MSM, or methylsulfonylmethane, is a sulfur-based compound that can relieve chronic joint pain resulting from inflammation, according to "Nutritional Supplements in Sports and Exercise." Rheumatoid arthritis is a chronic inflammatory condition that causes pain, stiffness, and a loss of mobility in various joints around your body and usually occurs due to over-stressing the cartilage within your joints. You should only take MSM under the supervision of your doctor for the treatment of rheumatoid arthritis.
How It Works
MSM can relieve arthritis pain by reducing the chronic inflammation that surrounds your affected joints. MSM is broken down by your liver into metabolites, including sulfur, which has a stimulatory effect on your vascular system, causing vasodilation, or an increase in the circumference of your blood vessels, similar to the effect of aspirin. An increase in blood flow and oxygen delivery promotes healing in tissues damaged by arthritis by removing the inflammation that is inhibiting your body's natural healing process.
According to "The Miracle of MSM: The Natural Solution for Pain," by Dr. Stanley Jacob, a professor at Oregon Health Sciences University, if you have a sulfur deficiency, your risk of developing arthritis increases. After administering MSM to approximately 18,000 patients, Dr. Jacob concludes that MSM supplementation can improve symptoms of both rheumatoid arthritis and osteoarthritis. According to an article published in the Jan.-Feb. 2003 issue of "Anticancer Research," investigators found that, like aspirin, MSM exhibits anti-inflammatory effects.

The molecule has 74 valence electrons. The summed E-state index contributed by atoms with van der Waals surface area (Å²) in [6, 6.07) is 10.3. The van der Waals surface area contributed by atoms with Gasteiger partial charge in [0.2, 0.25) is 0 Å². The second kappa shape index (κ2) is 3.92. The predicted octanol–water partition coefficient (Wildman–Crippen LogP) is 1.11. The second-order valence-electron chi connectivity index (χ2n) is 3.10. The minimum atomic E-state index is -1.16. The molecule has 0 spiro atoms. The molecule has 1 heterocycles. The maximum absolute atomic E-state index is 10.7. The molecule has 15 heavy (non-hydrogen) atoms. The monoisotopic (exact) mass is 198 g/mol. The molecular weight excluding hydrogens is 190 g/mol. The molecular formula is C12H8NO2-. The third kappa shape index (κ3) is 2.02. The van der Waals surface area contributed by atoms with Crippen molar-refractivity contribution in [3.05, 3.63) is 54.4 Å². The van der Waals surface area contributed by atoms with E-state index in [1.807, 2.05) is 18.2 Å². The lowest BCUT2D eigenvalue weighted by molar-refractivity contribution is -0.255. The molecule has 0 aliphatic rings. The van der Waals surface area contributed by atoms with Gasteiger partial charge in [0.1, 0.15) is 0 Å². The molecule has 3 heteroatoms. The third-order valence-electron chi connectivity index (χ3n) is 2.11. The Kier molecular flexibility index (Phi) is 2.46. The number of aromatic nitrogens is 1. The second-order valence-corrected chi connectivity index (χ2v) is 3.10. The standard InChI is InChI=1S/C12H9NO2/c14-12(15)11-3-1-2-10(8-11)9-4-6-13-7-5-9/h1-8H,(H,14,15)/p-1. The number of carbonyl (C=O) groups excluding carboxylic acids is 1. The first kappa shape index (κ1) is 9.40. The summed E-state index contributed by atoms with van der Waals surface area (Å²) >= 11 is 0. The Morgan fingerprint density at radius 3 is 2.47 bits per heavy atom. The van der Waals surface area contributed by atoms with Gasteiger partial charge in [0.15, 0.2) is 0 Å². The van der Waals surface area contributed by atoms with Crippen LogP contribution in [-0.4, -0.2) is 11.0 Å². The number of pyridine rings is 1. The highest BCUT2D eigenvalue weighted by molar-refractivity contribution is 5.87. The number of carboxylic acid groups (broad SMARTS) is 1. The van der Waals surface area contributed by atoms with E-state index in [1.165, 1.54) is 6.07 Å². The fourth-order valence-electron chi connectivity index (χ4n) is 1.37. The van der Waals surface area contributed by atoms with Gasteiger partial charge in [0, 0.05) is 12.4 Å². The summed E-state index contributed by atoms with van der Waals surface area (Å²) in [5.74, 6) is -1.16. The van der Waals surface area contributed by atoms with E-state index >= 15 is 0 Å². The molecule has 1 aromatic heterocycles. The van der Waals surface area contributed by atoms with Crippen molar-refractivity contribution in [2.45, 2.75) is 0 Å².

According to Drugs.com, MSM is typically taken in 2 to 3 divided doses for a total of 2 to 6 g per day. The optimal dosage for MSM for the treatment of arthritis and other conditions has not been clearly established. According to eMedTV.com, some studies using MSM for arthritis have shown effectiveness when taking as little as 500 mg per day, while other studies indicate that 2 g twice per day for a total of 4 g is more effective. Consult with your doctor about MSM to see what dosage is right for you.
MSM supplementation may have some side effects, which may increase in frequency and severity the higher the dosage you take. According to "Anabolic Primer," common side effects of MSM supplementation include upset stomach, headache, or a rare allergic reaction. Many liquid MSM products also contain sugar and alcohol; therefore, you should use caution with liquid MSM products if you have diabetes, alcohol dependence, or liver disease. Due to a lack of research, you should not use MSM if you are pregnant or breastfeeding.
- "Nutritional Supplements in Sports and Exercise"; Mike Greenwood, Douglas Kalman and Jose Antonio; 2010
- "The Miracle of MSM: The Natural Solution for Pain"; Stanley Jacob, R.M. Lawrence, M. Zucker; 1999
- "Anticancer Research"; Aspirin and Methylsulfonylmethane (MSM): A Search for Common Mechanisms, with Implications for Cancer Prevention; K. Ebisuzaki; Jan.-Feb 2003
- Drugs.com; Methylsulfonylmethane
- eMedTV; Methylsulfonylmethane Dosage; July 2008
- "Anabolic Primer"; Phil Embleton and Gerard Thorne; 1998